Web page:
The high court, upon a petition filed by the airline, had asked the pilots to resume working by last Friday. Since the striking pilots did not obey the directive, Air India management moved the court again, seeking action for contempt.
The pilots took out a candle-light march at Gateway of India here last evening demanding immediate ouster of Air India chairman and managing director Arvind Jadhav, alleging that the management’s unwillingness to invite them for talks was a part of his hidden agenda to shut down the airline and privatise it.
The management’s stand so far is that they should return to work, as a pre-condition for talks.
Rajan Jayakar has not only nurtured his passion, but also lived it
Rajan Jayakar figures in the Limca Book of Records as the owner of India’s largest collection of matchbox labels. He has curated several exhibitions, is a frequent lecturer at many collector and historical societies, represents India at international philatelic exhibitions meets and is a fascinating repository of stories about people and things.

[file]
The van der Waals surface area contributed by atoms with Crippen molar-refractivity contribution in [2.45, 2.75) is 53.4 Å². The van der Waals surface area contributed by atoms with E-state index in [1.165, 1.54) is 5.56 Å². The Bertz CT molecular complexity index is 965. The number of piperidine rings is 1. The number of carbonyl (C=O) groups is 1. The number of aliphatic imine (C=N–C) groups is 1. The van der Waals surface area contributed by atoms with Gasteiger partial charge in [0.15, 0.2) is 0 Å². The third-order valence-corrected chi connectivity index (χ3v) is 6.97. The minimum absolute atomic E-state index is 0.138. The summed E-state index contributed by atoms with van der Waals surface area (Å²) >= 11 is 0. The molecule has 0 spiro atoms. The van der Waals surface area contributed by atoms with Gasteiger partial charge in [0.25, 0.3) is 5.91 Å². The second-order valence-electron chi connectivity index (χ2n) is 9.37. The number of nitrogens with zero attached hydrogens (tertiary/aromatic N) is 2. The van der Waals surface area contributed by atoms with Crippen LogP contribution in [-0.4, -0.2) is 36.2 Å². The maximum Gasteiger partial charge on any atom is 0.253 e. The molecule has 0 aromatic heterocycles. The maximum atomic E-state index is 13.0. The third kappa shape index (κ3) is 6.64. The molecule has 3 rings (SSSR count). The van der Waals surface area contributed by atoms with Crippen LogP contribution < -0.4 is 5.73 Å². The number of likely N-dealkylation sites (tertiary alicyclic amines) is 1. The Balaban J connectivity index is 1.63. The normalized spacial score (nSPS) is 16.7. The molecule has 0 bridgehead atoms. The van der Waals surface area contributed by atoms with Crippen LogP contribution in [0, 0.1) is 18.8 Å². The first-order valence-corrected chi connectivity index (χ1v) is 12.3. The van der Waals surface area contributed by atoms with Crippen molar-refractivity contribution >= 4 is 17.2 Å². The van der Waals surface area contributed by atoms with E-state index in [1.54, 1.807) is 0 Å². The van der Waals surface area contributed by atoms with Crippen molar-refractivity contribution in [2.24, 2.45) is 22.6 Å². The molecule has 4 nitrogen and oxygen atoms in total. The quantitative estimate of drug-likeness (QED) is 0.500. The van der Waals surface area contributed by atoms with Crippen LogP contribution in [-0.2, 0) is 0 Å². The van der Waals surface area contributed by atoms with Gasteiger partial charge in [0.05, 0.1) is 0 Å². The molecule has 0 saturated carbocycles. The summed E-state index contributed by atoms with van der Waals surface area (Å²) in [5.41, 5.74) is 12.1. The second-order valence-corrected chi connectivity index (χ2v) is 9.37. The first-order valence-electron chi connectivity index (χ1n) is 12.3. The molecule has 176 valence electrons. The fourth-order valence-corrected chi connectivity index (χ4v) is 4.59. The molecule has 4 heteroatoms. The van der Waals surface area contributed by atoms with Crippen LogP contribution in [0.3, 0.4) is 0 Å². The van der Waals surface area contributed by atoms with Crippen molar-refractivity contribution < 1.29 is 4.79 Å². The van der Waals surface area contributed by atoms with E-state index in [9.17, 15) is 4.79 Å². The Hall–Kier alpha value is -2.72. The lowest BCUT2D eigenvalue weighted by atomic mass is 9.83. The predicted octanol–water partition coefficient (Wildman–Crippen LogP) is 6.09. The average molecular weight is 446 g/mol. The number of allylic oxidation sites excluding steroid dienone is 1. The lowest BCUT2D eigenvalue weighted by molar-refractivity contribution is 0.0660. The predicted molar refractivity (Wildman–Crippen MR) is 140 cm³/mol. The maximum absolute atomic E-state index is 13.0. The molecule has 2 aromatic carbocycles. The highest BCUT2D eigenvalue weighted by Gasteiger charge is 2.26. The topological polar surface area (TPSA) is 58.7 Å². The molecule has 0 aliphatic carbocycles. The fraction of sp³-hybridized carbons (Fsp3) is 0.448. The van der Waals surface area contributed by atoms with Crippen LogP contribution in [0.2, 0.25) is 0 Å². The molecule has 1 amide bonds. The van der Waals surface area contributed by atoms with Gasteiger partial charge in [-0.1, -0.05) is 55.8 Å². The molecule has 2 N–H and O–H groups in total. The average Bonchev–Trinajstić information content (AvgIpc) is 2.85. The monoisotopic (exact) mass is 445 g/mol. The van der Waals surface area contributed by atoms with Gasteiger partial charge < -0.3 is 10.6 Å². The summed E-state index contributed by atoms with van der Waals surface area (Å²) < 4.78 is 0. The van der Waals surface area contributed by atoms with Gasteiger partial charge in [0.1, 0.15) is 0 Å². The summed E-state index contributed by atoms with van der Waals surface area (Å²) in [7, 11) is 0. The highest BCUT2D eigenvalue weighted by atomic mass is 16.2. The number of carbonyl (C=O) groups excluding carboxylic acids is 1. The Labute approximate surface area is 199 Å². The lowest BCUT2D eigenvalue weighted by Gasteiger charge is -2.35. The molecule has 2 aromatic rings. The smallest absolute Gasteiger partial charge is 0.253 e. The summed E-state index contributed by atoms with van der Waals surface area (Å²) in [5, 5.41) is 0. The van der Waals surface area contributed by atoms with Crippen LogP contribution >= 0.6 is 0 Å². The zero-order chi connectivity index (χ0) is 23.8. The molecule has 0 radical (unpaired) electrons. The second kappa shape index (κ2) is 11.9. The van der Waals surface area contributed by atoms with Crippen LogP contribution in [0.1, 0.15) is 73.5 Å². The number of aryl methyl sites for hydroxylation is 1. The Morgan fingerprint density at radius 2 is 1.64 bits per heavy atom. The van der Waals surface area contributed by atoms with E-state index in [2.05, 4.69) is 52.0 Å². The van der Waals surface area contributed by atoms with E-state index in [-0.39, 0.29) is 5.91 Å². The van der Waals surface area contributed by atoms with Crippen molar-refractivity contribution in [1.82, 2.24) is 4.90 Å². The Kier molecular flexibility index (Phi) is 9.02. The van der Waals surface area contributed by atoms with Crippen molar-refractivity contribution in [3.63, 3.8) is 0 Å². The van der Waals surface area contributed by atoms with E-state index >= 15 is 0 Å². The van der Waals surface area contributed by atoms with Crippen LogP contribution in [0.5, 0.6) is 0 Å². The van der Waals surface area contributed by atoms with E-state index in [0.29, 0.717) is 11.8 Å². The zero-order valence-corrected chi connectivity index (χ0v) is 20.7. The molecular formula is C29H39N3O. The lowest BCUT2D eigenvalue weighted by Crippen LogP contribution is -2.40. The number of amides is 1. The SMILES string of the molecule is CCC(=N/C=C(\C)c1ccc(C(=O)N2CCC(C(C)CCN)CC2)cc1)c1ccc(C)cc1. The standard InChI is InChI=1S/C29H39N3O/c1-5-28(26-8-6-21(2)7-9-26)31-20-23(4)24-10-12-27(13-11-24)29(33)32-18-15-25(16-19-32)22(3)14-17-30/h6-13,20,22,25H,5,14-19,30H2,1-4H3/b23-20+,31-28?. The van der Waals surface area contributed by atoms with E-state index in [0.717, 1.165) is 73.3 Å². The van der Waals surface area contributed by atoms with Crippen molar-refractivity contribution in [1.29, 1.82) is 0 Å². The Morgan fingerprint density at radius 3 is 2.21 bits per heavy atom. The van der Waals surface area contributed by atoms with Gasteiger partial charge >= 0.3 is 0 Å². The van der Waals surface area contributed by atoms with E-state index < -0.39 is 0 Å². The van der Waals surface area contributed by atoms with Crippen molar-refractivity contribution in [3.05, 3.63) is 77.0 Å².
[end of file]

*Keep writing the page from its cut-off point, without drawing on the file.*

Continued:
Mr Jayakar is an out and out Mumbai fan. He collects everything from the pre-Independence era on history of Bombay including photos, picture postcards, lithographs, engravings, books, letterheads, monograms and glass and porcelain on which ‘Bombay’ is embossed. His knowledge of old Bombay is astonishing and he is also an avid collector of things related to his own community; the Pathare Prabhus who, he claims, were the earliest settlers on the island of Bombay since the 13th century.